Tuesday, November 1, 2011

New Trend - Stone Age Cuisine


This should give the Barefoot Contessa, Paula Deen and Rachel Ray the giggles.

Apparently there is a growing Paleolithic diet movement which is becoming a new trendy endeavor.

A new Berlin (Germany) restaurant, Sauvage, offers food that the Stone Age Neanderthals might have eaten and for atmosphere diners eat at candle-lit tables amidst contemporary cave paintings.
No bread, pasta or sugar: Stone Age-style restaurant serves only food that was available to our caveman ancestors ... Proudly announcing a 'Real Food Revolution - Paleolithic cuisine!', there is no cheese, bread or sugar available, only fare accessible to our hunter-gatherer ancestors more than two million years ago. ... That means serving only organic, unprocessed fruit and vegetables, meat, fish, eggs, nuts, seeds, and herbs.... The menu includes salads with olives, capers and pine nuts; gluten-free bread with nut-based butter or olive tapenades; smoked salmon with herb dressing; and other various meat and fish dishes.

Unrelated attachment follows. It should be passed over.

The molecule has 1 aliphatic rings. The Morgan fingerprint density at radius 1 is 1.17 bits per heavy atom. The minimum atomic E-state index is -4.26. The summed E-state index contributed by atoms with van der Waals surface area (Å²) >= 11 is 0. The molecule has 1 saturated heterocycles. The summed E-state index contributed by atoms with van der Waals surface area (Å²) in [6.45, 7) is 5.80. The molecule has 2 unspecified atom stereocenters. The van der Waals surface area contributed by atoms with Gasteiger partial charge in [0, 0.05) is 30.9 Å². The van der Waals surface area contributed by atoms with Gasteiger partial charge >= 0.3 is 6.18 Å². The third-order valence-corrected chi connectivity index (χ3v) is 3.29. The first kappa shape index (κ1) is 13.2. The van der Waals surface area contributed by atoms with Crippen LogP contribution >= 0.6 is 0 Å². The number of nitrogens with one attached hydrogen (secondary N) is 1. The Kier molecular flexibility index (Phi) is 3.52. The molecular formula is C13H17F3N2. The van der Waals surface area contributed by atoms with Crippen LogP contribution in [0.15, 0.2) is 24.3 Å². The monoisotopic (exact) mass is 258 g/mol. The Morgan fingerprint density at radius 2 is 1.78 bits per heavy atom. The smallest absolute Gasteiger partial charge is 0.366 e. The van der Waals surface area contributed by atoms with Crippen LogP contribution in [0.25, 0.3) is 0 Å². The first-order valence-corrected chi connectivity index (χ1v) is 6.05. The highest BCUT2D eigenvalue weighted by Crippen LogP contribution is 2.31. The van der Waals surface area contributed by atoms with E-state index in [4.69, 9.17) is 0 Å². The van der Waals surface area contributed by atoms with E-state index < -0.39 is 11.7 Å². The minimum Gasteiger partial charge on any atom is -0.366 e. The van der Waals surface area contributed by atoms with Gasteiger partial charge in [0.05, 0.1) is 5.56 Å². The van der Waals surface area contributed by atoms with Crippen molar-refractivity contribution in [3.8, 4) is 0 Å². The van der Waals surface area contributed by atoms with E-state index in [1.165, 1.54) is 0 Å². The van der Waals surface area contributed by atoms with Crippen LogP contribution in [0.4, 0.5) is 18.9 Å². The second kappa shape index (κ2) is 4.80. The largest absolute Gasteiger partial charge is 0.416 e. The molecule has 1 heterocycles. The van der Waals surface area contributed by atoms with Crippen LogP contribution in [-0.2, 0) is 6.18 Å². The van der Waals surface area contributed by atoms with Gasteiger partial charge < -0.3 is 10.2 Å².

Gluten- and sugar-free cakes, like a spicy pumpkin pie, are available for those Stone Age diners who don't want to skip dessert.
Quite frankly I know of no historic record of Cavemen cooking pumpkin pies or eating cured olives or even caring if anything was gluten free or not ... but whatever.. it seems some people are finding the Paleolithic diet one which helps to lose weight, although there are conflicting reports.

The Paleolithic trend doesn't just stop with food - oh no, the Paleolithic obsessed have begun to build an entire lifestyle around the cave-man concept. They perform cave-man exercise by lifting boulders and running barefoot (I kid you not!), and they even go so far as to emulate the blood loss they believe Stone Age hunters might have experienced in pursuit of their dinner, by donating blood every few months.

How amusing.

I'll bet they save money on their car insurance too :)

File this one under "Yabba Dabba Doo".

Here is more information on the Paleo diet.

It does seem to work for some people, and health benefits are being reported.